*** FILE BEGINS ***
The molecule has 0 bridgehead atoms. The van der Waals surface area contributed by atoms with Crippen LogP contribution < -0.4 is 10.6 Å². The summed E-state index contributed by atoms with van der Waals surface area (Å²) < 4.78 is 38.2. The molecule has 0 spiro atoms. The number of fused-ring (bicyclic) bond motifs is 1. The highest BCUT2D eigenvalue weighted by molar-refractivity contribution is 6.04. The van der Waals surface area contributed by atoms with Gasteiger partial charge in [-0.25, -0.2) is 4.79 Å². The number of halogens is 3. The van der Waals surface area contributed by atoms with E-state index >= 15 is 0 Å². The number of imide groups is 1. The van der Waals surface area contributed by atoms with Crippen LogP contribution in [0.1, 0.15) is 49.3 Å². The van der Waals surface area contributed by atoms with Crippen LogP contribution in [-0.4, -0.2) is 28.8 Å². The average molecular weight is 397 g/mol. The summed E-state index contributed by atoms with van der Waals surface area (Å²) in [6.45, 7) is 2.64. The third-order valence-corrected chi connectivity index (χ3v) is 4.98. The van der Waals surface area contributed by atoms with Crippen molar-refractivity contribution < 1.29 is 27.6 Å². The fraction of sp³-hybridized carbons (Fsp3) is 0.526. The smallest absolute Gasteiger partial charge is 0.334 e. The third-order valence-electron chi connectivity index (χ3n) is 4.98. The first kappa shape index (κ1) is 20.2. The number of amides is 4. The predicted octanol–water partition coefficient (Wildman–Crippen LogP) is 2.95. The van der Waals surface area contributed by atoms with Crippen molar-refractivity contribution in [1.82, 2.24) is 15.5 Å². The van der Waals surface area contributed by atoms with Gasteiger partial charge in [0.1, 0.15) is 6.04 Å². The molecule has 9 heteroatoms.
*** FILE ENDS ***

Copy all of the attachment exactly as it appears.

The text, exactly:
The molecule has 0 bridgehead atoms. The van der Waals surface area contributed by atoms with Crippen LogP contribution < -0.4 is 10.6 Å². The summed E-state index contributed by atoms with van der Waals surface area (Å²) < 4.78 is 38.2. The molecule has 0 spiro atoms. The number of fused-ring (bicyclic) bond motifs is 1. The highest BCUT2D eigenvalue weighted by molar-refractivity contribution is 6.04. The van der Waals surface area contributed by atoms with Gasteiger partial charge in [-0.25, -0.2) is 4.79 Å². The number of halogens is 3. The van der Waals surface area contributed by atoms with E-state index >= 15 is 0 Å². The number of imide groups is 1. The van der Waals surface area contributed by atoms with Crippen LogP contribution in [0.1, 0.15) is 49.3 Å². The van der Waals surface area contributed by atoms with Crippen LogP contribution in [-0.4, -0.2) is 28.8 Å². The average molecular weight is 397 g/mol. The summed E-state index contributed by atoms with van der Waals surface area (Å²) in [6.45, 7) is 2.64. The third-order valence-corrected chi connectivity index (χ3v) is 4.98. The van der Waals surface area contributed by atoms with Crippen molar-refractivity contribution < 1.29 is 27.6 Å². The fraction of sp³-hybridized carbons (Fsp3) is 0.526. The smallest absolute Gasteiger partial charge is 0.334 e. The third-order valence-electron chi connectivity index (χ3n) is 4.98. The first kappa shape index (κ1) is 20.2. The number of amides is 4. The predicted octanol–water partition coefficient (Wildman–Crippen LogP) is 2.95. The van der Waals surface area contributed by atoms with Crippen molar-refractivity contribution in [1.82, 2.24) is 15.5 Å². The van der Waals surface area contributed by atoms with Gasteiger partial charge in [0.1, 0.15) is 6.04 Å². The molecule has 9 heteroatoms.